Another common sign of pseudo-science at work is the long list of amazing cures these magic foods provide:
“After proclaiming that ‘Research verifies that these vegetables offer a range of nutrients,’ the next sentence states, ‘They also provide antibiotic, antibacterial, antiviral, antioxidant, and anticancer properties, making them useful as remedies for skin infections, restoring vigor, curing sleeplessness, easing migraines, and even combating cancer.’ Next, we’re told that adding these to our diet ‘could provide the following health benefits,’ including lowering high blood pressure, normalizing an irregular heartbeat, slowing down the progression of Alzheimer’s disease, reducing bone loss in postmenopausal women, and decreasing indigestion and nausea …… Not a shred of evidence is presented to support even one of these many claims. If half of them were true, the great value to humankind would likely be widely known. What is this magic substance? It’s water chestnut.”
The not-so-friendly advice the Society offers can come at a price, as with their recommendation of cat’s claw:
“’Because of its potent anti-inflammatory properties, cat’s claw is used to treat joint problems such as those occurring in osteoarthritis and rheumatoid arthritis.’ Two pages later, rheumatoid arthritis is listed as one of three Therapeutic Uses for cat’s claw. Remarkably, immediately adjacent, in the next column on that page, there is a boxed warning stating, ‘Those with autoimmune diseases … should not use cat’s claw.’ Rheumatoid arthritis is an autoimmune disease and, if not properly treated, can damage joints. Delay in receiving evidence-based treatment can harm people who have rheumatoid arthritis.”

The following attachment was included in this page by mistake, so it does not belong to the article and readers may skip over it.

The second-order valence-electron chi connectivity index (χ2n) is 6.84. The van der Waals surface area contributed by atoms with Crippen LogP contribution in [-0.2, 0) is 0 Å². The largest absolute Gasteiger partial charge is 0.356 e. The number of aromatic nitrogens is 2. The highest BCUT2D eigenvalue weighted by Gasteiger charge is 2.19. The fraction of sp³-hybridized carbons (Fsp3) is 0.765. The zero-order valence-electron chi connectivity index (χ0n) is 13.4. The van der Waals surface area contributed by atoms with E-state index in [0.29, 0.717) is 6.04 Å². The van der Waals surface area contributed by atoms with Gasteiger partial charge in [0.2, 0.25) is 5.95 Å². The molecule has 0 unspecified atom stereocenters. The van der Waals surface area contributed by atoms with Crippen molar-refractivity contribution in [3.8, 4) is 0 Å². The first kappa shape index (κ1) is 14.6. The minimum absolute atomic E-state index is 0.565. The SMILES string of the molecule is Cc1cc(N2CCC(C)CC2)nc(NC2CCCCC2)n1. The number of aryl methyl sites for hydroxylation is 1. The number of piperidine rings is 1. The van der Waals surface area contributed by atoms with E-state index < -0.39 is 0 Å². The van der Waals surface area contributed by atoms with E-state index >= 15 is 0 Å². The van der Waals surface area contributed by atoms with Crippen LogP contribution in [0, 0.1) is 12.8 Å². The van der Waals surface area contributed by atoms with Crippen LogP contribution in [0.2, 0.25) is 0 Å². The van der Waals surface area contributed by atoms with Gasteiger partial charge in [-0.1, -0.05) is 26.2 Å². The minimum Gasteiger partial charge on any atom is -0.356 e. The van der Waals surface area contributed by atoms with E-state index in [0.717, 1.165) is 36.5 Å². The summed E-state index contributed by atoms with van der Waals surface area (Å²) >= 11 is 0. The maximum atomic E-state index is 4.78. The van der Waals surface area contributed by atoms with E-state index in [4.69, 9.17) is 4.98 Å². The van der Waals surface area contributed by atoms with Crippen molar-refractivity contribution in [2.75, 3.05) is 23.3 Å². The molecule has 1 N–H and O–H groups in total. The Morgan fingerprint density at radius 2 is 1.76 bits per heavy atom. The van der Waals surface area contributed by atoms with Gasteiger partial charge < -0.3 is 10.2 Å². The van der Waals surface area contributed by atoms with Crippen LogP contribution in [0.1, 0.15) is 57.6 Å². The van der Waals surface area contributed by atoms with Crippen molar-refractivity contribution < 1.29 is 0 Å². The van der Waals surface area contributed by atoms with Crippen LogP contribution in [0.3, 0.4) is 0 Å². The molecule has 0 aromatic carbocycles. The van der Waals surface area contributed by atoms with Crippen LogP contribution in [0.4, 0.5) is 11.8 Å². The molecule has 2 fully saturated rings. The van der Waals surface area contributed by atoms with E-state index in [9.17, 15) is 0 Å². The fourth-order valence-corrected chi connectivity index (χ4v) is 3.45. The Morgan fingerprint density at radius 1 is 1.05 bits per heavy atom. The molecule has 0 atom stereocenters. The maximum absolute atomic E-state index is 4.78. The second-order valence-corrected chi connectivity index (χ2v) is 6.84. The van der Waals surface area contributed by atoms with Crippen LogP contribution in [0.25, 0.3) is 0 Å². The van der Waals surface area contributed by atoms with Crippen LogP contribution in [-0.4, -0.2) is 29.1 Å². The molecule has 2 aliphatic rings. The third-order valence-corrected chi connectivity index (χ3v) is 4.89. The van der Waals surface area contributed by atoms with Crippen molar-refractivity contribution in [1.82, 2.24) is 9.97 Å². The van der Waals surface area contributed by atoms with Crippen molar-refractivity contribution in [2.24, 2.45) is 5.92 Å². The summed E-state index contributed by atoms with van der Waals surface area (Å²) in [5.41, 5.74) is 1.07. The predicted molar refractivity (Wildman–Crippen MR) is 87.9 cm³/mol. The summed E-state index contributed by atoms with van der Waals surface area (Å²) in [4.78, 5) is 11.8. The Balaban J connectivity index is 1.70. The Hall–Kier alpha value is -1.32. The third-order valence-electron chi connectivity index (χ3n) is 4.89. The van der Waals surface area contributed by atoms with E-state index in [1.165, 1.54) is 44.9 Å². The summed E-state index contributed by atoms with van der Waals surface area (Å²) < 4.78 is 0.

Benson provides an excellent summary of the overwhelming majority of the Society’s claims:
----There is some evidence of benefit, though it is weak. The few clinical trials are small and of short duration.
----Robust safety and efficacy studies with subsequent regulatory approval are absent.
----Many of the recommendations for use have no evidence to support them.
----The incidence of adverse reactions is not quantified.
----Interactions with other herbal preparations and pharmaceuticals receive little attention.
----Dose-ranging studies have not been done, so the most effective, and safe, dose is unknown.
“The editors of the National Geographic Society should reconsider their ‘natural remedies’ publishing enterprise. Producing books full of claims that lack evidence and don’t meet even minimum scientific standards belies the NGS’s stated ‘passion for science.’ Some of the advice can harm. The inconsistencies among the books are troubling and weaken any argument that they are providing ‘information people can trust.’ The National Geographic Society should not sully its reputation by promoting health practices and products not supported by credible scientific evidence.”
The Remedies of National Geographic https://skepticalinquirer.org/2019/09/the-remedies-of-national-geographic/